Well, in the case of finally paving these roads it came from a federal highway grant. That's a good thing, such that it is. My point being that these funds didn't come directly from Arkansas taxpayer coffers. Sure, you say; we the taxpayer ultimately paid for it. Yes, I agree but it didn't come from our very, very limited bucket of funds set aside for road construction. I make this important distinction because of the findings of the Governor's Blue Ribbon Highway Task Force. The most significant of these recommendations, to my mind, is the unprecedented dip into general revenue for roads. As Pulaski County Clerk Larry Crane & Arkansas Advocates for Children & Family point out, this is a slippery slope.

However, there is some very limited upside. Rep. Andy Davis writes:
For the first time, general purpose revenue will be used for highway expenses in addition to user fee revenue sources like fuels taxes. Along with this shift in policy should [emphasis added] come additional policy changes aimed at verifying the best possible use of these general funds in addition to the other hundreds of millions collected and spent on highways each year.
The operative word there being 'should'. The title of his article is Highway Department Oversight Needed. I'd shift that a bit & reiterate my call for the elimination of their constitutional independence.

Now here's the devil's bargain:

I'd strongly consider supporting a dip into General Revenue for highways in return for the elimination of AHTD's constitutional independence.

If the I-30 Crossing debate has taught me one thing, it's that a system where citizens can directly hold their elected officials accountable on important public policy is a system where we, the citizen, have a chance at helping shape the public policy we believe is best for our community. That's not the case with an independent transportation department. Look at the Little Rock city board as it relates to this decision. Outreach & advocacy is having an impact. There's a resolution that's being hotly debated. Public meetings are being held. Conversation is happening. Sure, one can argue that the classic delay strategy is being implemented on the public but we are having a (largely civil) conversation. There was an excellent post in the Improve I-30 Crossing Facebook group the other day which solidified my opinion on this thought. It reads:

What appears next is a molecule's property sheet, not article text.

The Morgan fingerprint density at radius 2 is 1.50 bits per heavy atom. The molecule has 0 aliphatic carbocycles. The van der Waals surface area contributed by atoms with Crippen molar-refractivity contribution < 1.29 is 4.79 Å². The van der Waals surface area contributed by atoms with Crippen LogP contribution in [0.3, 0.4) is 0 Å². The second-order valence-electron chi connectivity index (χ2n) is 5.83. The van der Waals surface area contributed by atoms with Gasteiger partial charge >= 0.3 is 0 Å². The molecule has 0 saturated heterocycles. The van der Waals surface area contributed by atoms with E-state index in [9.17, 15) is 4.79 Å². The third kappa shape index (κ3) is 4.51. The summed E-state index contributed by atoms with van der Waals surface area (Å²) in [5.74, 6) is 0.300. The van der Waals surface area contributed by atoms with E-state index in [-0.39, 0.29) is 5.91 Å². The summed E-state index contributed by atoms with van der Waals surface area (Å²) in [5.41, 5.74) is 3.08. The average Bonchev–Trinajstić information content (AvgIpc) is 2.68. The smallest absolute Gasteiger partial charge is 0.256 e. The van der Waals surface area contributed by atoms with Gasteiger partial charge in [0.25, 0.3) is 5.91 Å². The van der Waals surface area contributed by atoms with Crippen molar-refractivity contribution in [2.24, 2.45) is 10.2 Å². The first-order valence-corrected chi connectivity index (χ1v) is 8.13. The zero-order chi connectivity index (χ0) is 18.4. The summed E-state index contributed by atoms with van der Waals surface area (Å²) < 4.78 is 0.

3) Everything that occurs within the ADHT, the City of Little Rock, and Metroplan is done for political leveraging. Metroplan is generally concerned in designing a better Little Rock and knows all to well about the nefarious effects an I-30 expansion would have. The ADHT has a job—to move cars. We can argue the merits of this all we want, but for the short-term, that role doesn't change and we shouldn't lambaste them for doing their jobs. The City of Little Rock and its officials are simply taking sides based on the opinions of their electorate. If you want a council member to change his views, then change the views of the majority of their district. Simple as that.
This option doesn't currently exist for us, the citizens of Arkansas, on the state level as it relates to highways in our community. We can't expect AHTD to change and begin to institute radical or even minor shifts in practice in its current structure. A radical shift is needed. I'm not so naive as to think our current political climate is such that it will suddenly start to believe that bike lanes, green lanes and congestion pricing will be instituted immediately. But I do know that without a radical change we'll keep getting the same type of Mad Men era thinking.

This devil's bargain would allow that to change.